**DataFrame**: Pandas introduces the DataFrame, a two-dimensional labeled data structure with columns of potentially different types. It is similar to a spreadsheet or SQL table, where data can be easily manipulated and analyzed. DataFrames allow for easy indexing, slicing, and reshaping of data.**Series**: Pandas also offers a Series data structure, which is a one-dimensional labeled array capable of holding any data type. Series are the building blocks of DataFrames, representing columns or rows of data.**Data Manipulation**: Pandas provides a wide range of functions and methods for data manipulation, including merging, joining, grouping, sorting, filtering, and aggregating data. These operations enable users to clean, transform, and preprocess data efficiently.**Missing Data Handling**: Pandas offers robust support for handling missing or null values in datasets. It provides methods for detecting, removing, and filling missing data, allowing for cleaner and more accurate analysis.**IO Tools**: Pandas supports reading and writing data from various file formats, including CSV, Excel, SQL databases, JSON, HTML, and more. This makes it easy to import data from external sources and export results to different formats.**Data Alignment and Arithmetic Operations**: Pandas aligns data based on index labels, enabling easy arithmetic operations between DataFrames and Series. This feature simplifies calculations and data manipulation, especially when working with datasets of different shapes.**Time Series Analysis**: Pandas includes powerful tools for working with time series data. It provides date/time indexing, resampling, shifting, rolling window operations, and other functionalities essential for time-based analysis and visualization.**Visualization**: Pandas integrates with other Python libraries like Matplotlib and Seaborn to facilitate data visualization. It offers convenient plotting functions for generating various types of charts and graphs directly from DataFrame and Series objects.**Efficiency and Performance**: Pandas is optimized for speed and efficiency, with many operations implemented in highly optimized C or Cython code. It can handle large datasets efficiently, making it suitable for both exploratory analysis and production-level applications.**Integration with NumPy and SciPy**: Pandas seamlessly integrates with other essential data science libraries like NumPy and SciPy. This interoperability allows users to leverage the capabilities of these libraries for advanced numerical computation, statistical analysis, and scientific computing.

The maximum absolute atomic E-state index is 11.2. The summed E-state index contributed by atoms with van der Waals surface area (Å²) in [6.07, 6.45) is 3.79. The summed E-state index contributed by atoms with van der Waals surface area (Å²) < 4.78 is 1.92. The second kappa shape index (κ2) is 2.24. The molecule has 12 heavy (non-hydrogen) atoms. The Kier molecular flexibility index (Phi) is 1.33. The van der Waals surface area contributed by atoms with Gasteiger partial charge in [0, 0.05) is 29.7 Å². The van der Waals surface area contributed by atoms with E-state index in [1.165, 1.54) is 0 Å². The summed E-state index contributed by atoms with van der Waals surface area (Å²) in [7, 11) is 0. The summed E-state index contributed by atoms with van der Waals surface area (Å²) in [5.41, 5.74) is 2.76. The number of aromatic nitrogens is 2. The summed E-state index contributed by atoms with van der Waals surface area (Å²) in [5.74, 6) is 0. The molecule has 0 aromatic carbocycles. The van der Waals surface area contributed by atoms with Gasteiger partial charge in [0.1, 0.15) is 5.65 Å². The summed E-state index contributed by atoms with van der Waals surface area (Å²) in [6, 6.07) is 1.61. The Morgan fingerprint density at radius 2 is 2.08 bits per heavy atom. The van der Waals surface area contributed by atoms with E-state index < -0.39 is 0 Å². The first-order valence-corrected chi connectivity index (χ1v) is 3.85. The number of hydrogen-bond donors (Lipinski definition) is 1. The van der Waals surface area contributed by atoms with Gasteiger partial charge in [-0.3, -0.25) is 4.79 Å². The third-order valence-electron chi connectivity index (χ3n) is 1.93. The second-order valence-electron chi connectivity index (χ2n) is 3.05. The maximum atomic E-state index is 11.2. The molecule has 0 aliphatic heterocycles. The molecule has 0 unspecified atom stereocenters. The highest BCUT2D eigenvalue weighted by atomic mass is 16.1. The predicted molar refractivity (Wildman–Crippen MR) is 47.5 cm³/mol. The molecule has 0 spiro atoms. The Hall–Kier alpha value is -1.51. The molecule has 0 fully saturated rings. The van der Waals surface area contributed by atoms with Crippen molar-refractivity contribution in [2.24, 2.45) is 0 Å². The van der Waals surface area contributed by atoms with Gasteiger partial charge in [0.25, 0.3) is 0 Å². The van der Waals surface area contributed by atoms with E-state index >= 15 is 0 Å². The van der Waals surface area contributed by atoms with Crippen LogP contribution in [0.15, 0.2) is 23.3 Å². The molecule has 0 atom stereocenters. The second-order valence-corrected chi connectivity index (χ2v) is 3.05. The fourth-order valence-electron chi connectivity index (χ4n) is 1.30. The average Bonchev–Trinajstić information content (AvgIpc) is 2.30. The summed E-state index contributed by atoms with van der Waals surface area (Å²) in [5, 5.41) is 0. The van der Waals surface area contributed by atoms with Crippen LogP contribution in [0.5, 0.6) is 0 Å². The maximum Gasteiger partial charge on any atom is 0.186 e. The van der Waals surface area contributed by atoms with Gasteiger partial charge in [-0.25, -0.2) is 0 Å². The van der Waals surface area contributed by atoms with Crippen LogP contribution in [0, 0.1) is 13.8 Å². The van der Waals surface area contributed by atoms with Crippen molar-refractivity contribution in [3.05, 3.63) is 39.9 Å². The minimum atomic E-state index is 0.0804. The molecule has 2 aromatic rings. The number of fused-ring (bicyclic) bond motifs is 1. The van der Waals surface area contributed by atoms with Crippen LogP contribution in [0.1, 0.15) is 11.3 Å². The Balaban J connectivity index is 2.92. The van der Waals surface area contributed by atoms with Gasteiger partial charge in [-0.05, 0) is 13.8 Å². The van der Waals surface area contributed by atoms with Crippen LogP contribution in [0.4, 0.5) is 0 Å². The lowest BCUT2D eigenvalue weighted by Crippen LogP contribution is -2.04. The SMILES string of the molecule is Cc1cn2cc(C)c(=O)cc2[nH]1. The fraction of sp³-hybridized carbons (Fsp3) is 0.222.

### e. Explain term frequency (TF), document frequency (DF), and inverse document frequency (IDF)

Term Frequency (TF), Document Frequency (DF), and Inverse Document Frequency (IDF) are concepts commonly used in natural language processing and information retrieval for text analysis.

**Term Frequency (TF):**

- Term Frequency refers to the frequency of occurrence of a term (word) within a document.
- It measures how often a term appears in a document relative to the total number of terms in that document.
- TF is calculated using the following formula: